Allergy to venomous insects
It is important to distinguish between venomous insects that sting and inject venom, and other insects that bite and that can occasionally cause problems with their saliva. Those people that have large local reactions to fly bites are not necessarily more at risk for an allergy to stinging venomous insects. The risk of having an allergy to stinging venomous insects is around 1%.
Different venomous insects
In Québec, the most frequent are part of the order hymenoptera :
* Wasps: Paper wasp, yellow jacket, White-faced hornet; Yellow-faced hornet
Bees rarely sting unless provoked. They sting to defend their hive or their queen. When they sting, they lose their stinger and die. Bee stings mostly occur in bee keepers, or in people who walk outside without shoes, or who work with plants and flowers. Bumble bees also rarely sting unless provoked.
Wasps are in general a lot more aggressive and sometimes sting without reason. They are often more aggressive in the fall when the wasp population is larger, yet food is scarce. They go looking for food, often hanging out near garbage cans and picnics!
There are different possible reactions to stings by venomous insects:
Local reaction: most people develop a light swelling, with redness and pain at the site of injection. The application of ice is often sufficient to treat this reaction.
Marked local reaction: important swelling and redness at the site of the sting that may gradually develop over 12-24 hours following the sting. Sometimes this reaction involves an entire limb. The symptoms usually disappear within 5-10 days.
This type of reaction can usually be controlled with antihistamines and sometimes requires corticosteroids.
This type of reaction is generally not dangerous unless the sting is localized to areas in the respiratory tract (mouth, throat...).
The risk of developing an anaphylactic reaction when restung by the same insect is 5-10%.
Systemic reaction: involves one or several bodily systems. There are therefore symptoms observed at sites distant from the sting. This type of reaction may range from only generalized urticaria to a full anaphylactic reaction.
The risk of a systemic reaction from a future sting in adults with a prior episode of (only) urticaria is around 20%.
The risk of a systemic reaction from a future sting in children (16 years and less) with a prior episode of (only) urticaria is around 10%. Their risk for a more severe reaction is less than 1%.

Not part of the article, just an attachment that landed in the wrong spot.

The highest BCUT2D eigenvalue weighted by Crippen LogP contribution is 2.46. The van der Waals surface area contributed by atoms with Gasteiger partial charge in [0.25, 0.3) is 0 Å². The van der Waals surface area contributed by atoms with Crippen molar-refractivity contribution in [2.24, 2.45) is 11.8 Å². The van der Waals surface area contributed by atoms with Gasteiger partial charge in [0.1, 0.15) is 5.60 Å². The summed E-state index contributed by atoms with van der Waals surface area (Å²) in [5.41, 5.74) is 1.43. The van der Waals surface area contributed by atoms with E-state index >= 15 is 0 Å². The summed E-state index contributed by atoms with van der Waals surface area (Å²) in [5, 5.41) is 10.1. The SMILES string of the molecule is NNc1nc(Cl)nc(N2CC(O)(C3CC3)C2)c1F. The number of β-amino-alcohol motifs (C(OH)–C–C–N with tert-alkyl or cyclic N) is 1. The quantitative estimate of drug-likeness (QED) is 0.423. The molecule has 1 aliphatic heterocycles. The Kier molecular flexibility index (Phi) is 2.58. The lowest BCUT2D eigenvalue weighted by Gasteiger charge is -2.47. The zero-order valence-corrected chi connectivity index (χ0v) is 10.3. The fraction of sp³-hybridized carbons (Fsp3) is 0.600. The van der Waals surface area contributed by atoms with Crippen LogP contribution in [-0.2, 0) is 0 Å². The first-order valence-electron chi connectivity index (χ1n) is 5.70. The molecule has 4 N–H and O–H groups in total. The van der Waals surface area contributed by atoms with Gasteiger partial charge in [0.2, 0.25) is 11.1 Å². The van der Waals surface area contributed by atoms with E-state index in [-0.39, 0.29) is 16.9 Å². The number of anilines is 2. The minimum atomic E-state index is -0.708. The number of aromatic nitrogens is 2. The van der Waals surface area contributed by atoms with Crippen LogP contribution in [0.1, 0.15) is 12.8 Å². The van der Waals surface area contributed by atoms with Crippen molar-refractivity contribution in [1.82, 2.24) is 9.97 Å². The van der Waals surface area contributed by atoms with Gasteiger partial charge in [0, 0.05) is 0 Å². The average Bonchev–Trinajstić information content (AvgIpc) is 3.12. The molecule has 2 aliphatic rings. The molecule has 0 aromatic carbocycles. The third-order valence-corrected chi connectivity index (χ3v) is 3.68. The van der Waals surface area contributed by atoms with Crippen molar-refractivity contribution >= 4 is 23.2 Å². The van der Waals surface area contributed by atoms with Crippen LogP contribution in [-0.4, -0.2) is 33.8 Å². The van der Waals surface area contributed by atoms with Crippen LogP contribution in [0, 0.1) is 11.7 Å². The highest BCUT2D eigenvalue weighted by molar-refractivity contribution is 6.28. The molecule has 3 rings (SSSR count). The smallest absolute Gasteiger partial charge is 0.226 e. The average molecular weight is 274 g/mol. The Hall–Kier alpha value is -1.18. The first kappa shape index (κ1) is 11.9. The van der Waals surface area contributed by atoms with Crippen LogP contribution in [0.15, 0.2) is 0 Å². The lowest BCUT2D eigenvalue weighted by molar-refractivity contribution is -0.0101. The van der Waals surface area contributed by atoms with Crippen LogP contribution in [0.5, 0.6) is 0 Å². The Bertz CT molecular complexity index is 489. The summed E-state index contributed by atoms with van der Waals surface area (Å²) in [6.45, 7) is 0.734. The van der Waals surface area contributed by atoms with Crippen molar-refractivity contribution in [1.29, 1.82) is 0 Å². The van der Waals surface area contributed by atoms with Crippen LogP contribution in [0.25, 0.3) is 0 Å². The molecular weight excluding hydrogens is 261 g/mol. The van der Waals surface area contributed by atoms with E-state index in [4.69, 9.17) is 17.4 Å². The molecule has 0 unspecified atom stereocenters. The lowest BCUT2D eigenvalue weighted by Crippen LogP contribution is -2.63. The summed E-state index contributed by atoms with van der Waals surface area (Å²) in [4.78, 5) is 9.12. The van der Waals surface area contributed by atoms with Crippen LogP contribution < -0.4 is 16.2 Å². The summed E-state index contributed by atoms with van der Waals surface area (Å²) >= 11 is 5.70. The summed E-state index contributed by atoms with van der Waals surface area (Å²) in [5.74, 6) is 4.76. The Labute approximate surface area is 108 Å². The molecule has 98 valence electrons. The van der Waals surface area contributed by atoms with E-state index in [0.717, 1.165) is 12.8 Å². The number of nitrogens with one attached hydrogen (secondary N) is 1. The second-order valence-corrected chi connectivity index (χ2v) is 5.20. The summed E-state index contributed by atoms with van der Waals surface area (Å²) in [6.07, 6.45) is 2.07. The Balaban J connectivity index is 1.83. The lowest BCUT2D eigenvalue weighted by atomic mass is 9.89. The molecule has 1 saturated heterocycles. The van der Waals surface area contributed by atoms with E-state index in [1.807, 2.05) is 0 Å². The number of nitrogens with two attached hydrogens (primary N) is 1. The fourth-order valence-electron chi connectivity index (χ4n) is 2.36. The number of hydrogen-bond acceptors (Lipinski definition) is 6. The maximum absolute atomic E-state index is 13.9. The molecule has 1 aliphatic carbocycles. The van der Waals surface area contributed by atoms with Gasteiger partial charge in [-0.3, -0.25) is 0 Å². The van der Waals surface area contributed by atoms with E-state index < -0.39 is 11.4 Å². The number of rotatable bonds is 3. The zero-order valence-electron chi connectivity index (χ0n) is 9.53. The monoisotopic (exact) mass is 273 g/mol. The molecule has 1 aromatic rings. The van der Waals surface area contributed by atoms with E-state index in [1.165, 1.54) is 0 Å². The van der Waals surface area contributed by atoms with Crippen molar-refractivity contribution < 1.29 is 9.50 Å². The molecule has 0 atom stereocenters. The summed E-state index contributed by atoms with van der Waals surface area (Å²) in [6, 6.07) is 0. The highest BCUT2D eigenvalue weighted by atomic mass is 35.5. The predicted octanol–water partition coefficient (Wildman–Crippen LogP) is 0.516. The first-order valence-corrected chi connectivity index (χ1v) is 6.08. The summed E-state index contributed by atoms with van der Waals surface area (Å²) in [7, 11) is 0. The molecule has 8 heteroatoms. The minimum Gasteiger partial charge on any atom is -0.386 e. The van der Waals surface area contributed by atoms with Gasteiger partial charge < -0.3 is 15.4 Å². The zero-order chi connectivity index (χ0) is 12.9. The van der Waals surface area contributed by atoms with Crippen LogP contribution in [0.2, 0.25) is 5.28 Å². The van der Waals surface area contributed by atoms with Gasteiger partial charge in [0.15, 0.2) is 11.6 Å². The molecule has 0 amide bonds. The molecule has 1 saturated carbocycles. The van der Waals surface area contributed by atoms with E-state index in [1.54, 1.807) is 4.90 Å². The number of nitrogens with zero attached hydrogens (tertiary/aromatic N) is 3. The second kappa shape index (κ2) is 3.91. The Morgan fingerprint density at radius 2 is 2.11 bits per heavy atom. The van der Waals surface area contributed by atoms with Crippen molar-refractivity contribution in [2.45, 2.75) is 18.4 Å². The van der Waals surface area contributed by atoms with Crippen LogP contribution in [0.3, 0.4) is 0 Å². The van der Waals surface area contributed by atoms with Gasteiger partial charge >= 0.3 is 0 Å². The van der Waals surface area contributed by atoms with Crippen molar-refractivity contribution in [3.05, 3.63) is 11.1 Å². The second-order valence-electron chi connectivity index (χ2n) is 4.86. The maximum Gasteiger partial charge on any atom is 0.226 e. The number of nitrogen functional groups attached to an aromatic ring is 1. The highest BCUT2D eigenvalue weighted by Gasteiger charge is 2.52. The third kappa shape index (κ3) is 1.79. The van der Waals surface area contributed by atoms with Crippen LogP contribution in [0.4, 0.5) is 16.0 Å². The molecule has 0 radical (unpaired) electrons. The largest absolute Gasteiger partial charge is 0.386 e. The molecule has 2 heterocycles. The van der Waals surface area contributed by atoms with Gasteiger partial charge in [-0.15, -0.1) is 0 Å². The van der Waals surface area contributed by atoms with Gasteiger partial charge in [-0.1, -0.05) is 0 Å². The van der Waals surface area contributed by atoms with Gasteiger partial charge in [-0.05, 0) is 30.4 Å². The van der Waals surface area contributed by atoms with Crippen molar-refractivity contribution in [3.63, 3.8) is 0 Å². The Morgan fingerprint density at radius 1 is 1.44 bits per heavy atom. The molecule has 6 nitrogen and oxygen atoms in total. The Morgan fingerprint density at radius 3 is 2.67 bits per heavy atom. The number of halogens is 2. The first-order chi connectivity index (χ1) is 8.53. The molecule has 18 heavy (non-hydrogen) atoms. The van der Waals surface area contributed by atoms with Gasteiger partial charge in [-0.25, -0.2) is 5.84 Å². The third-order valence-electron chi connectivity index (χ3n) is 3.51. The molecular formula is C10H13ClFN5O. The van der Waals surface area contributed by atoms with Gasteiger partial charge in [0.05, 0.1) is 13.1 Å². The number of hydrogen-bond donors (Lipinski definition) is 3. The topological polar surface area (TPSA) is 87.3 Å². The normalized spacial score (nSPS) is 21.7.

The risk of a systemic reaction from a future sting in adults with a prior episode of anaphylaxis is from 40% to 70% and ranges from 30% to 40% in children who have had a similar episode.
Anaphylactic reactions must be treated the same way as all other types of anaphylactic reactions, which is to say with epinephrine, and then by calling 9-1-1 (see also: Anaphylaxis).
Toxic reaction: often resembles a systemic reaction, usually due to a large number of simultaneous stings, rather than an allergic reaction.
Treatment of systemic reactions
Patients having a systemic reaction should be referred to an allergist. Immunotherapy is a recognized treatment option for patients having had allergies to venomous insects. This treatment is 95%-100% effective in preventing systemic reactions due to future stings and is usually given over a 3-5 year period. Immunotherapy is indicated in all adults having systemic sting reactions, and in children 16 years or less having had an anaphylactic reaction. Allergy skin testing is usually performed when there is an indication for immunotherapy.
Patients allergic to venomous insects must always carry during the season their epinephrine auto-injector and wear a medical alert bracelet describing their allergy.
Some precautions for avoiding stings
* Always wear shoes outside.
* Wear a hat with insect protection, especially in areas conducive to insect stings.
* Wear long sleeves and pants.
* Use gloves when working in the garden.
* Conserve food in closed containers when eating outdoors. Enclose all garbage. Drink from containers that close between sips, and always check your food or beverage before taking a bite or a drink.
* Eliminate all hives/nests as soon as possible.
* Insect repellent doesn't necessarily deter venomous stinging insects.
* Avoid bright colored clothing and perfumes, which attract insects.
Regarding fly bites
There are cases of anaphylactic reactions to bites from black flies, and deer and horse flies, but they are rare. No study has yet clearly demonstrated the efficacy of immunotherapy for these types of allergies. Cases of anaphylactic reactions to mosquito bites are extremely rare.
Severely allergic patients must scrupulously avoid these insects, and always have an epinephrine auto-injector available in the seasons when they are present.